King specifically points out that Carrie is "an uneasy masculine shrinking from a future of female equality" in his book Danse Macabre. All of his work seems deeply intentional. And what makes that point even greater is the fact that he is a novelist before he's a filmmaker so he spends what, years with his stories and characters before they make print. Awesome!

  • The Man With No Name

    I had no idea about running man… random. But Maximum overdrive is a classic lol.

  • Mike White

    This sparked a lot of comments after I posted the link on my facebook. I think people may be out for blood…

  • christine

    I saw 😉
    Whatever gets conversations going!

  • Matt-suzaka

    These are all awesome movies, with a few of them being classics. Silver Bullet, BTW, holds up quite well, and is a very solid entry into the Werewolf genre, as well as being a favorite of mine. The short book is a great and quick read too!

    I should add that I too am almost shaped to love anything based off King's work…maybe it's my age, or my taste, but I even love his lesser films – like Dreamcatcher and Secret Window for example!

    Great start, can't wait to see the rest of the list!

  • Joe Humphrey

    I'm curious to see the rest of your list!

    re: Maximum Overdrive
    I'm a firm believer that Stephen King and movie sets should never, ever occupy the same space. We've clearly got vastly different standards of quality (hence our differing views on Halloween 3) but I honestly can't imagine anyone watching that kid shoot up the drive through menu and saying "This is for my dad, you loudmouth son of a bitch!" and thinking that they were watching a good movie.

    re: Pet Sematary
    For me, what really made that movie was Fred Gwen as Judd and the way they handled Denise Crosby's flashbacks of her sister Zelda. That shit gave me nightmares for weeks. Also, the guy they got to play Pascow was awesome.

    re: Silver Bullet
    This was a movie I loved as a kid (for many of the same reasons you mentioned) but haven't seen as an adult. It was my first Gary Busy movie. Also, somehow, the guy who played the Reverend/Werewolf became my mental image of every generic Stephen King male figure when I started reading the books. In my head Jack Torrance, Louis Creed, Paul Sheldon, the dad from Firestarter, Roland the last Gunslinger, Randall Flagg and about twenty different Stephen King characters all looked like that guy. It wasn't until I was about thirteen or fourteen that I finally started branching out with my mental casting.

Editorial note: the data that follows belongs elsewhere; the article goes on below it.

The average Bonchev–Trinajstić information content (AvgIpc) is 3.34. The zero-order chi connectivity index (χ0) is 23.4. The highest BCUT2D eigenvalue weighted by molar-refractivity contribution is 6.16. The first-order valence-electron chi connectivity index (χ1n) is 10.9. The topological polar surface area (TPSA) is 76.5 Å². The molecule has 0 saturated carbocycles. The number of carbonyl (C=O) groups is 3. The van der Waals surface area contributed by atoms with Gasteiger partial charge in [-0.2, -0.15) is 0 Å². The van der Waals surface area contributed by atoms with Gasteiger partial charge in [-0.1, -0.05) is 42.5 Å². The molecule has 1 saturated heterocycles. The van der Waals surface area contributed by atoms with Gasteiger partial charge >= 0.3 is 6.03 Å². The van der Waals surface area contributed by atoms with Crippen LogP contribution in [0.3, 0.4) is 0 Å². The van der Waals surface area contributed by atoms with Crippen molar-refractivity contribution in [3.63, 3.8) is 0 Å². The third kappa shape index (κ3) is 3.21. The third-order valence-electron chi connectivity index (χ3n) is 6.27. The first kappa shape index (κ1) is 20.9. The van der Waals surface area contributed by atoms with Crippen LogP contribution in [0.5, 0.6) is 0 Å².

Re: Carrie
    I don't know about the feminist angle, but I think Carrie is a damned near perfect movie. Easily one of the best King adaptations. While the movie was quite a bit different from the mental movie that played in my head when I read the book (I pictured the girl who wasn't Kate Winslet in Heavenly Creatures as Carrie when I read it) it was a perfect example of one brilliant artist reinterpreting the work of another brilliant artist. I love that movie very much.

    Re: The Running Man
    Lolwut? Seriously? See my response to Maximum Overdrive.

    I guess I'm biased because the book was so awesome in it's own right, and could have made a really excellent movie. But the movie they made had almost nothing at all to do with the book. To the point that I think it's kind of offensive to have tagged Stephen King's name to it. Not quite as bad as what they did with The Lawnmower Man, but close.

    I'm looking forward to seeing what your top five are. I'm curious to see what you leave out and what you put in there, because I know that there I've got more than five great movies based on Stephen King books/stories in my head that you haven't listed yet, but would be on my top ten list, and there just aren't enough slots left on your list to accommodate them.